Reports + Articles


New Report Shows Oregon Lagging in Housing Available for People with the Lowest Incomes

A new issue of Housing Spotlight from the National Low Income Housing Coalition (NLIHC) reports that Oregon ranks near the bottom of all states in rental housing available for people with the lowest incomes. The research brief uses data from the most recent American Community Survey (ACS) to examine the supply of rental housing units for households in a three different income categories, including extremely low income, defined as no more than 30% of the area median income. According to the report, Oregon has only 22 rental housing units affordable and available per 100 households with extremely low income, which ranks 46th out of 50. Consequently, 81% of Oregon households with extremely low incomes qualify as severely rent burdened, defined as paying more than 50% of their income toward rent and utilities, which also ranks 46th out of 50. Click here for the NLIHC report.

A unit qualifies as affordable if the rent and utility costs don’t exceed 30% of the household income, which is the generally accepted norm for affordability. A unit counts as available only if it is vacant or already houses a household at that income level, as many units affordable to a given income category are occupied with households in a higher income category.

The data for the report underscores the importance of current Preservation efforts in Oregon. The existence of project-based rental assistance at a property means that residents pay 30% of their income toward rent, with the federal government subsidizing the remainder, up to a fair market level. Most units with project-based rental assistance in Oregon are home to households with extremely low incomes, and in many communities that is the only housing affordable to those households. Unfortunately no housing production programs with current funding exclusively serve this population, so we see few new affordable and available units and steadily lose some current units due to contract opt-outs and terminations. At the same time, the number of renter households with extremely low income continues to increase, which it did by 200,000 nationally between 2009 and 2010, so the demand for existing units rises.

— Posted on 2/15/2012

Initial Reports on President’s FY13 Budget Request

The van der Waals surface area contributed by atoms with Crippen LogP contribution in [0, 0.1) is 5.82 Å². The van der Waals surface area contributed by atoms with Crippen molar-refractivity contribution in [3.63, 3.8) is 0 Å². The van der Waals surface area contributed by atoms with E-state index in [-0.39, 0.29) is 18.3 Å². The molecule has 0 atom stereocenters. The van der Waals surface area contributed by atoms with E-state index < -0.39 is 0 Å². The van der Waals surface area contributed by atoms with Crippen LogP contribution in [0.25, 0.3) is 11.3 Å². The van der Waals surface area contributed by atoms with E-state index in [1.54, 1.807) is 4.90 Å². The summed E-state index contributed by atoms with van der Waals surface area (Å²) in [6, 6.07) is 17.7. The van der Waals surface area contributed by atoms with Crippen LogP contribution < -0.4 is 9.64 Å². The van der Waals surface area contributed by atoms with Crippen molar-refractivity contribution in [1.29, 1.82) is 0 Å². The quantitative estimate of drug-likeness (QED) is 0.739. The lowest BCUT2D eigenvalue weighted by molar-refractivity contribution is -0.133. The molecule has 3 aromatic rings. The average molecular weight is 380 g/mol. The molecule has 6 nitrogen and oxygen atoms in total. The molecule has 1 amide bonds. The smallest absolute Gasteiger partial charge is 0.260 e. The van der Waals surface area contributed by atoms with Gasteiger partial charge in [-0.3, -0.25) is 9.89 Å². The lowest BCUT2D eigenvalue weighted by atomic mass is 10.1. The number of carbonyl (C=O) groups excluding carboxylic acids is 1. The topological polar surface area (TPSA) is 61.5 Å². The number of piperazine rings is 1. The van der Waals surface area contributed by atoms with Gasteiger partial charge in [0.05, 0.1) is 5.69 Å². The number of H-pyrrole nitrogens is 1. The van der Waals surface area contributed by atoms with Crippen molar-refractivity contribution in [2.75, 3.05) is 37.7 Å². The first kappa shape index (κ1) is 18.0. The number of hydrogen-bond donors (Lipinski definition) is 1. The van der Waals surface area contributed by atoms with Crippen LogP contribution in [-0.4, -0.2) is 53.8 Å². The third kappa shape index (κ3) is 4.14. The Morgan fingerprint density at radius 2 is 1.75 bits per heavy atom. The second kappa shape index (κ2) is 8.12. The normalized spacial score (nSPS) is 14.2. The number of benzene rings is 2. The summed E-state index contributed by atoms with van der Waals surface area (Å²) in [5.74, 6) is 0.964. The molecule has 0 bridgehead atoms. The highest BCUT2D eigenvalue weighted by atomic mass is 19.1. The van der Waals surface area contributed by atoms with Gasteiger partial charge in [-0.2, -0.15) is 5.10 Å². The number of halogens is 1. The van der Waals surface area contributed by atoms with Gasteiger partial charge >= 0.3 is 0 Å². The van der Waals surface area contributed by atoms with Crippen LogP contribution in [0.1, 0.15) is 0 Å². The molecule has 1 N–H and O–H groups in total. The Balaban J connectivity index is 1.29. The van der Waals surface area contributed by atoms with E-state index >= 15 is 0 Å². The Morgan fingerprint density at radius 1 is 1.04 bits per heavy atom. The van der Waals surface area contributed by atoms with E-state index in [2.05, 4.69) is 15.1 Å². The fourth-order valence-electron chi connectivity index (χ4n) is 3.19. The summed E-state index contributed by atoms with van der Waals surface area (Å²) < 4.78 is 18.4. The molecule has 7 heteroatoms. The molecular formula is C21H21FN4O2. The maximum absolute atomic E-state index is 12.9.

Following the release today of the President’s FY13 budget request, the National Low Income Housing Coalition (NLIHC) issued an initial analysis that reveals a proposed cut of more than $600 million from the enacted FY12 funding level for the Project-Based Rental Assistance program. The President asked for $8.70 billion for the program that funds renewals of most project-based rental assistance contracts, down from the $9.43 billion requested for FY12 (Congress ultimately approved $9.34 billion).

The FY13 budget item for the Tenant-Based Rental Assistance (TBRA) program includes a request for $75 million (the same amount requested and enacted for FY12) in tenant protection voucher funding, which encompasses the enhanced vouchers offered to residents at properties with an owner opting out of the project-based Section 8 contract. Overall, the TBRA funding request, for which Housing Choice Voucher contract renewals account for the vast majority, represents a slight increase from FY12 enacted level. The President also asked for increased funding for HUD line items such as public housing operating and capital accounts, homeless assistance grants, and Section 202 grants, while requests for HOME and Community Development Block Grant funds were level with FY12.

The USDA Rural Development (RD) FY13 budget request included a zeroing out of the Section 515 program (direct loans for rental housing), but also featured a significant increase to the program designed to help preserve existing Section 515 properties, the Multi-Family Housing Revitalization Demonstration Program (MPR). In FY12, Congress funded MPR at $2 million after the President failed to include it in his budget request, yet for FY13 the President requested $34.4 million for the MPR. The request for the Section 521 Rental Assistance (RA) program represents a nominal increase needed to fund all expiring contracts, but, just as in FY12, does not include a set-aside for Preservation properties. However, RD maintains the authority to establish such a reservation on its own.

The President’s FY13 budget request begins the appropriations cycle, acting as the jumping off point for the US House and Senate to draft appropriations bills with their own figures. More details will follow, but click here for NLIHC’s updated budget chart and click here for Housing Assistance Council’s preliminary analysis of the RD budget.

— Posted on 2/13/2012